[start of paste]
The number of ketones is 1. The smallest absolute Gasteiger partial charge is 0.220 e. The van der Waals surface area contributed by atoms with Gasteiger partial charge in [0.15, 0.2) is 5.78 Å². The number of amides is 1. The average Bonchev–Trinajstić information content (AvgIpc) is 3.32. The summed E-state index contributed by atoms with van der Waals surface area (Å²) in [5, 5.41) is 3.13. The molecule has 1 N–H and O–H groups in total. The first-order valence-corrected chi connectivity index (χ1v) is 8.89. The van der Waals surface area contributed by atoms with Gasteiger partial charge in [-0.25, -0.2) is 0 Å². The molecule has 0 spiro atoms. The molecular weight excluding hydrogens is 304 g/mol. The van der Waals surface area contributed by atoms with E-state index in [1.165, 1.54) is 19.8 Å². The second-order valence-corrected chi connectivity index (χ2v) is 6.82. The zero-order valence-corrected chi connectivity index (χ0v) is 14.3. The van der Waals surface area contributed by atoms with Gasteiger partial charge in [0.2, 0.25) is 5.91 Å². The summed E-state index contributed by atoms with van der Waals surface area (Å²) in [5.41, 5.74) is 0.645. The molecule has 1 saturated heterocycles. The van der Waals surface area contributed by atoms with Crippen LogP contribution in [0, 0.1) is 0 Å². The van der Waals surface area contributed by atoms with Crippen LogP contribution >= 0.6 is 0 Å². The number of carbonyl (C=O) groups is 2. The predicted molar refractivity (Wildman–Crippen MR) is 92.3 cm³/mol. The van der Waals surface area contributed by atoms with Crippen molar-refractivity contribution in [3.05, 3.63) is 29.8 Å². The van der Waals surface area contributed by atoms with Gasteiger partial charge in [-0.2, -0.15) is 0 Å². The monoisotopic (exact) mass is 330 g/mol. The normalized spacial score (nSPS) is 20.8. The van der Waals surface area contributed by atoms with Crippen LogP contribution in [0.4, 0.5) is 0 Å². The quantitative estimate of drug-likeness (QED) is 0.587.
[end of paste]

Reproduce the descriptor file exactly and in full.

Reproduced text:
The number of ketones is 1. The smallest absolute Gasteiger partial charge is 0.220 e. The van der Waals surface area contributed by atoms with Gasteiger partial charge in [0.15, 0.2) is 5.78 Å². The number of amides is 1. The average Bonchev–Trinajstić information content (AvgIpc) is 3.32. The summed E-state index contributed by atoms with van der Waals surface area (Å²) in [5, 5.41) is 3.13. The molecule has 1 N–H and O–H groups in total. The first-order valence-corrected chi connectivity index (χ1v) is 8.89. The van der Waals surface area contributed by atoms with Gasteiger partial charge in [-0.25, -0.2) is 0 Å². The molecule has 0 spiro atoms. The molecular weight excluding hydrogens is 304 g/mol. The van der Waals surface area contributed by atoms with E-state index in [1.165, 1.54) is 19.8 Å². The second-order valence-corrected chi connectivity index (χ2v) is 6.82. The zero-order valence-corrected chi connectivity index (χ0v) is 14.3. The van der Waals surface area contributed by atoms with Gasteiger partial charge in [0.2, 0.25) is 5.91 Å². The summed E-state index contributed by atoms with van der Waals surface area (Å²) in [5.41, 5.74) is 0.645. The molecule has 1 saturated heterocycles. The van der Waals surface area contributed by atoms with Crippen LogP contribution in [0, 0.1) is 0 Å². The van der Waals surface area contributed by atoms with Crippen LogP contribution >= 0.6 is 0 Å². The number of carbonyl (C=O) groups is 2. The predicted molar refractivity (Wildman–Crippen MR) is 92.3 cm³/mol. The van der Waals surface area contributed by atoms with Crippen molar-refractivity contribution in [3.05, 3.63) is 29.8 Å². The van der Waals surface area contributed by atoms with Gasteiger partial charge in [-0.2, -0.15) is 0 Å². The monoisotopic (exact) mass is 330 g/mol. The normalized spacial score (nSPS) is 20.8. The van der Waals surface area contributed by atoms with Crippen LogP contribution in [0.4, 0.5) is 0 Å². The quantitative estimate of drug-likeness (QED) is 0.587.